Moles are non-cancerous (benign) skin lesions that are made up of the color-producing cells of the skin (melanocytes). A mole is medically referred to as a nevus.
A mole that is present at birth is referred to as a congenital nevus A dysplastic nevus (discussed elsewhere) is a mole which is unusual in appearance (atypical). Moles slowly enlarge evenly in all directions. After moles stop growing, they may remain or they may become smaller as you age. Sun exposure and family tendency play a role in the development of moles. Sometimes moles become inflamed or irritated by friction from rubbing or contact with clothing or by other types of injury.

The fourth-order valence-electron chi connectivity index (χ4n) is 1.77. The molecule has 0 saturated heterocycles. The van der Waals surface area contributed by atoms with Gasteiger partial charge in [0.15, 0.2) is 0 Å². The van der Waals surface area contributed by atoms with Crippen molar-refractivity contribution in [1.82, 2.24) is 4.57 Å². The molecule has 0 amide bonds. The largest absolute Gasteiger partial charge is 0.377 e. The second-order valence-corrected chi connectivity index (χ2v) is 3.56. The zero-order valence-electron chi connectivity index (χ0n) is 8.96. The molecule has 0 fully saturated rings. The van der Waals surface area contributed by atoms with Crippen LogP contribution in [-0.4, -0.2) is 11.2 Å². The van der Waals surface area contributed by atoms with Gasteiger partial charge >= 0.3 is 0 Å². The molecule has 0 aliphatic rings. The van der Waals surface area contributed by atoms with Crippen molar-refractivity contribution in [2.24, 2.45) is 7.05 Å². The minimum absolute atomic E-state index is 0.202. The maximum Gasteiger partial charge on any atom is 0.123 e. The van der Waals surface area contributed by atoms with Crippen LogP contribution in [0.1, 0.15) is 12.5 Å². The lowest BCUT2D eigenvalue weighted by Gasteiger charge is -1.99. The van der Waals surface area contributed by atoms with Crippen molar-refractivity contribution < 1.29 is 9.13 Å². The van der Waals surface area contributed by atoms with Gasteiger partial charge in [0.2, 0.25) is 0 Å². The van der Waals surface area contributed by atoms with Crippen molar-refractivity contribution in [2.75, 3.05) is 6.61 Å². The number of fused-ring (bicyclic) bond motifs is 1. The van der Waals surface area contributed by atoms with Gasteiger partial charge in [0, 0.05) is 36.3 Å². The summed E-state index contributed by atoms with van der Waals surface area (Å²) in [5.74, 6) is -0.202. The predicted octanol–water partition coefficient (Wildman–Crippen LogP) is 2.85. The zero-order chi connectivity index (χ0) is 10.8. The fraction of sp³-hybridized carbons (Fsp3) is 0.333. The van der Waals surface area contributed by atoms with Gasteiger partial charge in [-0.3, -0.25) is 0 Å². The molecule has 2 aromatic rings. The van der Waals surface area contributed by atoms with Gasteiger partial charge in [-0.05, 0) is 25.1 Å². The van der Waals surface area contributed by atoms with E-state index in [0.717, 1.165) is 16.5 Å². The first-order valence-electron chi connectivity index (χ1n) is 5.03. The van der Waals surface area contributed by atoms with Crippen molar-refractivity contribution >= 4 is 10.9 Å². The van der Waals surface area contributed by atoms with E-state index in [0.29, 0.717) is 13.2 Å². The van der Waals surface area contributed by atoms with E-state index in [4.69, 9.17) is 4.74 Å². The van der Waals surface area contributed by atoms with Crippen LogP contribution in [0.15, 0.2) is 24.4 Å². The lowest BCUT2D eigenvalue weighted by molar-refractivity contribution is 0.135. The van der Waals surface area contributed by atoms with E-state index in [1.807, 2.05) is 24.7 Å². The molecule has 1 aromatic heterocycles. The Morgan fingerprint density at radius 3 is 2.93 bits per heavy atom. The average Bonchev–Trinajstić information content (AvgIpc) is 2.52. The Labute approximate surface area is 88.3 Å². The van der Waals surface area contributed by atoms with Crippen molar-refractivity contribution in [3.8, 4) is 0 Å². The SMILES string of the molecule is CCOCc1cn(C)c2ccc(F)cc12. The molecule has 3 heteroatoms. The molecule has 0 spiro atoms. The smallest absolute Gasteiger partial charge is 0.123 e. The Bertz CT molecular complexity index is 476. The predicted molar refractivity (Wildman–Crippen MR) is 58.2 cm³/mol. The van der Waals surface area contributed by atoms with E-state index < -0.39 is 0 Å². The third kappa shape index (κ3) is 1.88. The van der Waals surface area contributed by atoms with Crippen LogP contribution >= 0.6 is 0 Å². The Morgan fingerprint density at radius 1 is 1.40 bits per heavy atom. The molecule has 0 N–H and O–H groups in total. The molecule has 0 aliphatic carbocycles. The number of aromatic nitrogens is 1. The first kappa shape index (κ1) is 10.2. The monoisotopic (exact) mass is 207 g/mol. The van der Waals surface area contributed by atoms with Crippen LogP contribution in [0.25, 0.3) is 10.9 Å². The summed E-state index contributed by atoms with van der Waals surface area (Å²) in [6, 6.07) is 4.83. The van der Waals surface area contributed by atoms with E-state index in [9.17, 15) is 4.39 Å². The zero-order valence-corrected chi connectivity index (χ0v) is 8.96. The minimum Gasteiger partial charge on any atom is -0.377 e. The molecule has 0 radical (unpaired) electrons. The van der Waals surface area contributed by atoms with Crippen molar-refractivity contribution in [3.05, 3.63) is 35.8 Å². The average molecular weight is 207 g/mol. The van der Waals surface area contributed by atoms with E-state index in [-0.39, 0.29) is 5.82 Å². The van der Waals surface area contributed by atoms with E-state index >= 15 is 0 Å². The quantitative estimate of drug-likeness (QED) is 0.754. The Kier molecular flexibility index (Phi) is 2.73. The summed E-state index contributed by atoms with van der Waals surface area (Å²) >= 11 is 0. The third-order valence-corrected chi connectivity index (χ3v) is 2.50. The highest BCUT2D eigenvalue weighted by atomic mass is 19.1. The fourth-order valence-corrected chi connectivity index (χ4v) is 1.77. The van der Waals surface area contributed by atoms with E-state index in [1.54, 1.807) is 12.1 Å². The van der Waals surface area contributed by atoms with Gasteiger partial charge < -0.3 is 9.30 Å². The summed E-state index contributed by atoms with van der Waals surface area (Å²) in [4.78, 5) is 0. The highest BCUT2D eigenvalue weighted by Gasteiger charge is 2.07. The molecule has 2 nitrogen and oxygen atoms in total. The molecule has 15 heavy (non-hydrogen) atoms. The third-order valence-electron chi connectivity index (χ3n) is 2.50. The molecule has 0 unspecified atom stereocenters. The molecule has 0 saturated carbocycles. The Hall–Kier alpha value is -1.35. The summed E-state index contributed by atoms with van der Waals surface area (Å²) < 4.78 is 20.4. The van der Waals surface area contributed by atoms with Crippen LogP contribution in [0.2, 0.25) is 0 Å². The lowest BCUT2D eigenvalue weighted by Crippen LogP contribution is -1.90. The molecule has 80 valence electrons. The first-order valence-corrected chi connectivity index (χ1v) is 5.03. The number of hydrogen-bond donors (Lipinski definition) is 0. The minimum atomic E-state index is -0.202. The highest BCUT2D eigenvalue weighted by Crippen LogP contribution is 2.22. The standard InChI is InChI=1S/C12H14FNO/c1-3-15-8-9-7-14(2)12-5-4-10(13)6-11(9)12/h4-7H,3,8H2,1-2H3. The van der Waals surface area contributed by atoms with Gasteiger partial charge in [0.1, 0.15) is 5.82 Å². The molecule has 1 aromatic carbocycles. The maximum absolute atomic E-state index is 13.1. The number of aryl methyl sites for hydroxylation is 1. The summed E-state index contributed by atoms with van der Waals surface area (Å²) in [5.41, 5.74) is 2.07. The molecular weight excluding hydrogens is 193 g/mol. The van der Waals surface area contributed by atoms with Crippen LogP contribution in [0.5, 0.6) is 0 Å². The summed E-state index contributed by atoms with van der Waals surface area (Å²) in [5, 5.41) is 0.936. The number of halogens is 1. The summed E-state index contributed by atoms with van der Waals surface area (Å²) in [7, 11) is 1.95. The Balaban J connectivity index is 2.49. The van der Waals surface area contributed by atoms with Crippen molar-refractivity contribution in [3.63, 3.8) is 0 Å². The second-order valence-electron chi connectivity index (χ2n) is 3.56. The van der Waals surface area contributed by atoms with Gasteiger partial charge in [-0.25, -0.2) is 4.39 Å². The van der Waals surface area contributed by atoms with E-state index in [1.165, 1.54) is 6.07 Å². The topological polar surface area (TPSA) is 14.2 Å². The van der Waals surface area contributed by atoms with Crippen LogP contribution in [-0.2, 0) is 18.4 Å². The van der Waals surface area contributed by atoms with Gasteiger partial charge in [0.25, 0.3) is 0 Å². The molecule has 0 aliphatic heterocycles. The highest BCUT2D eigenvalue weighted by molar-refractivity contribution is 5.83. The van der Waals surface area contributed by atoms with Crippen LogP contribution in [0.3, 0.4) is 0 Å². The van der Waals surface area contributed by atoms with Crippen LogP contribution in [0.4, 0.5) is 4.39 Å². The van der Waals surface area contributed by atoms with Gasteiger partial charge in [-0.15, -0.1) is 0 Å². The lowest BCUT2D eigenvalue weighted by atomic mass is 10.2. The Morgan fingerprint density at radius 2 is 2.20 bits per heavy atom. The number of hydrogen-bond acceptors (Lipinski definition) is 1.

Moles may occur anywhere on the body, including the nails, palms, and soles. Anyone of any race or color or age may have moles on their body.
The occurrence of a new mole in an adult over the age of 50 can be unusual; if it occurs, see your doctor for evaluation.
Several types of moles have a higher than average risk of becoming cancerous. They include:
Non-cancerous moles do not require treatment or removal. If the mole is in a location that is subject to friction and irritation, then removal may be necessary.
If you are bothered by the cosmetic appearance of a non-cancerous mole, it can be surgically removed.